– More common in women
– Increased with longer duration of untreated infection
– No convincing evidence of persistent infection after abx
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Wormser GP et al. Clin Infect Dis
2006;43:1089-1134
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Recommended antimicrobial regimens for treatment of patients with Lyme disease.
Wormser G P et al. Clin Infect Dis. 2006;43:1089-1134
© 2006 Infectious Diseases Society of America
Recommended therapy for patients with Lyme disease.
Wormser G P et al. Clin Infect Dis. 2006;43:1089-1134
© 2006 Infectious Diseases Society of America
Lyme Disease Issues
• Diagnosis
– Unlike most bacterial infections, diagnosis is clinical
• Bacteria hard to detect by culture, PCR, microscopy
• Serological tests = laboratory diagnostic standard
– Up to 60-70% early Lyme (EM) seronegative
– EM is only characteristic finding
• Absent or unrecognized in 10-30%?
• Treatment: Late lyme arthritis
– ~10% have persistent arthritis unresponsive to abx
• Fatigue after early Lyme Disease
– 25% at 3 months; ≥5% (?) after 1 year
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Why is Lyme Disease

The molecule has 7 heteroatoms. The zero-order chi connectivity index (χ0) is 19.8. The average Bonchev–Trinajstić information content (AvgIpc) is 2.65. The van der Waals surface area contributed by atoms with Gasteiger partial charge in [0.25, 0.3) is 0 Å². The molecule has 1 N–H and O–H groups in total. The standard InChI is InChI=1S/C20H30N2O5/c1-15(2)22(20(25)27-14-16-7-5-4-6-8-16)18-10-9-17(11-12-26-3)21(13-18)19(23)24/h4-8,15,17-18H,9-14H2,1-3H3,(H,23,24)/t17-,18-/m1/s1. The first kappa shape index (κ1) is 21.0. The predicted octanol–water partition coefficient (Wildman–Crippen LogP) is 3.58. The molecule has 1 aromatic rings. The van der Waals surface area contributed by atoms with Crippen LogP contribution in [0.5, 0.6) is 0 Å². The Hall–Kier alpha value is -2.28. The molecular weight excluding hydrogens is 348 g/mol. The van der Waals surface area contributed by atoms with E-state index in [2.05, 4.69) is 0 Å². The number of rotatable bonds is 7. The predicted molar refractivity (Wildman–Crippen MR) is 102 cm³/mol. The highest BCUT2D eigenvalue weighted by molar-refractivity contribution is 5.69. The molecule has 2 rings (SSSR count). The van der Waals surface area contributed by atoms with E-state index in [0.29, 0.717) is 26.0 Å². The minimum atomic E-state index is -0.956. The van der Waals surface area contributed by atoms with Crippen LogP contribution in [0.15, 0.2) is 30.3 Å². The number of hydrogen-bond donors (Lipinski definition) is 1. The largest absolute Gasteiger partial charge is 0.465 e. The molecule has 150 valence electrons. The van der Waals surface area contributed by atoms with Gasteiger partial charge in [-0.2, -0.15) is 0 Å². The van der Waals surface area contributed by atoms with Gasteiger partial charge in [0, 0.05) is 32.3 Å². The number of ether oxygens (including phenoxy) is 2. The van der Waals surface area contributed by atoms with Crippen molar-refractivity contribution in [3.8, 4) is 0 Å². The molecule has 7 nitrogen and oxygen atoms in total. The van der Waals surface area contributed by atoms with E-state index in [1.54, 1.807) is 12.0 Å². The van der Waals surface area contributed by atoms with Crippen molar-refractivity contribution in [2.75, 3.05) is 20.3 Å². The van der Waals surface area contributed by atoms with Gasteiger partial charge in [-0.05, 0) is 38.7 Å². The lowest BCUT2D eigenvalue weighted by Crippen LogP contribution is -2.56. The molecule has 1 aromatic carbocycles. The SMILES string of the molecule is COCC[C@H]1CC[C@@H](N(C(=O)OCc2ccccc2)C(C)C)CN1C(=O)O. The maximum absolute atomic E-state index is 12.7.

Controversial?
1.
2.
3.
4.
Subjective symptoms
Serologic testing
Syndrome bigotry
The internet
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Lyme Disease: Expectations
• Subjective symptoms post-treatment
– Prospective studies (treated erythema migrans)
• 24% with mild symptoms at 3 months
– Fatigue, aches, neurocognitive symptoms
• 5-17% with symptoms at 6-12 months
• Culture confirmed LD (n = 96)
– 81 f/u (mean 5.6 yrs): 10% with symptoms
– 4% with symptoms at every visit
June 2013
Wormser et al. Ann Intern Med 2003; 138: 697. Nowakowski et al.
Am J Med 2003; 115:91.
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Symptoms 6-24 mos post abx
June 2013
A. Marques 2011 in Lyme Disease: An Evidence-based Approach,
Halperin Ed, 2011
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Symptoms in General Populations
•
•
•
•
Fatigue complaints
Arthritis
Serious pain
Fibromyalgia
20-30%
21.5%
3.72-12.1%
2%
• Background problems in average population make
difficult interpretation of non-specific subjective
symptoms
June 2013
Ann Int Med 1995; 123:81. Ann Intern Med 2001; 124:838.
MMWR 2005;54:484. J Rheumatol 1993;20:710. Arthritis Rheum,
1995;38:19.
35
Lyme Is Not Unique for
Causing Post-infectious Fatigue